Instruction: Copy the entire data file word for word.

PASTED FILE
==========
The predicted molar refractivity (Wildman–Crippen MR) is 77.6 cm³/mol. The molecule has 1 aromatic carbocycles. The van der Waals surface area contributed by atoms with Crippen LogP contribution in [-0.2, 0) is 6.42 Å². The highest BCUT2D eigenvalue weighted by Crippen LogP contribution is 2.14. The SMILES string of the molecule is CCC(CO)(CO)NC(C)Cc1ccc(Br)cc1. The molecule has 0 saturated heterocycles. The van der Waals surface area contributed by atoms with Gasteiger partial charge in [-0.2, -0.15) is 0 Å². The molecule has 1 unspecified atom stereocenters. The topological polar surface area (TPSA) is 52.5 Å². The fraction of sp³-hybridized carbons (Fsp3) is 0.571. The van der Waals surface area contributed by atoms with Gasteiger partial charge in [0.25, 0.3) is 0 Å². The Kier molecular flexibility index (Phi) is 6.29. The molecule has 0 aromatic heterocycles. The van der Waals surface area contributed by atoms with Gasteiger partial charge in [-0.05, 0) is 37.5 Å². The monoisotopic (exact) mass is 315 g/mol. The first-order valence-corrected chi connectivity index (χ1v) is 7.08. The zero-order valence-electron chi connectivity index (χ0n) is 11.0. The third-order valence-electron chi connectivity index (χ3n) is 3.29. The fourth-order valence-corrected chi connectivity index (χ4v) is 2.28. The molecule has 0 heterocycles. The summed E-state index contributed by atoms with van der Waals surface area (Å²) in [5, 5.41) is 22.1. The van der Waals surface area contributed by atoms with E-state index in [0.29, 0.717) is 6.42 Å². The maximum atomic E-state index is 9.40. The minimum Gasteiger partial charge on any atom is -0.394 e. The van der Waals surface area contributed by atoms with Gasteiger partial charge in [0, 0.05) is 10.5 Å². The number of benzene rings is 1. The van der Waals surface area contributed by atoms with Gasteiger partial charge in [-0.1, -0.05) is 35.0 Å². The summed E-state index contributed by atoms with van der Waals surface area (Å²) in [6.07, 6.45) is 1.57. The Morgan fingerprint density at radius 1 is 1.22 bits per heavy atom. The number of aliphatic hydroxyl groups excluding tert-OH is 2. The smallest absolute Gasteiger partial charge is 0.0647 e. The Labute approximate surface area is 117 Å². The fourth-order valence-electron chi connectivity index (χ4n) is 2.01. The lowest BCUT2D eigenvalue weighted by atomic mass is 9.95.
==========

The predicted molar refractivity (Wildman–Crippen MR) is 77.6 cm³/mol. The molecule has 1 aromatic carbocycles. The van der Waals surface area contributed by atoms with Crippen LogP contribution in [-0.2, 0) is 6.42 Å². The highest BCUT2D eigenvalue weighted by Crippen LogP contribution is 2.14. The SMILES string of the molecule is CCC(CO)(CO)NC(C)Cc1ccc(Br)cc1. The molecule has 0 saturated heterocycles. The van der Waals surface area contributed by atoms with Gasteiger partial charge in [-0.2, -0.15) is 0 Å². The molecule has 1 unspecified atom stereocenters. The topological polar surface area (TPSA) is 52.5 Å². The fraction of sp³-hybridized carbons (Fsp3) is 0.571. The van der Waals surface area contributed by atoms with Gasteiger partial charge in [0.25, 0.3) is 0 Å². The Kier molecular flexibility index (Phi) is 6.29. The molecule has 0 aromatic heterocycles. The van der Waals surface area contributed by atoms with Gasteiger partial charge in [-0.05, 0) is 37.5 Å². The monoisotopic (exact) mass is 315 g/mol. The first-order valence-corrected chi connectivity index (χ1v) is 7.08. The zero-order valence-electron chi connectivity index (χ0n) is 11.0. The third-order valence-electron chi connectivity index (χ3n) is 3.29. The fourth-order valence-corrected chi connectivity index (χ4v) is 2.28. The molecule has 0 heterocycles. The summed E-state index contributed by atoms with van der Waals surface area (Å²) in [5, 5.41) is 22.1. The van der Waals surface area contributed by atoms with E-state index in [0.29, 0.717) is 6.42 Å². The maximum atomic E-state index is 9.40. The minimum Gasteiger partial charge on any atom is -0.394 e. The van der Waals surface area contributed by atoms with Gasteiger partial charge in [0, 0.05) is 10.5 Å². The number of benzene rings is 1. The van der Waals surface area contributed by atoms with Gasteiger partial charge in [-0.1, -0.05) is 35.0 Å². The summed E-state index contributed by atoms with van der Waals surface area (Å²) in [6.07, 6.45) is 1.57. The Morgan fingerprint density at radius 1 is 1.22 bits per heavy atom. The number of aliphatic hydroxyl groups excluding tert-OH is 2. The smallest absolute Gasteiger partial charge is 0.0647 e. The Labute approximate surface area is 117 Å². The fourth-order valence-electron chi connectivity index (χ4n) is 2.01. The lowest BCUT2D eigenvalue weighted by atomic mass is 9.95.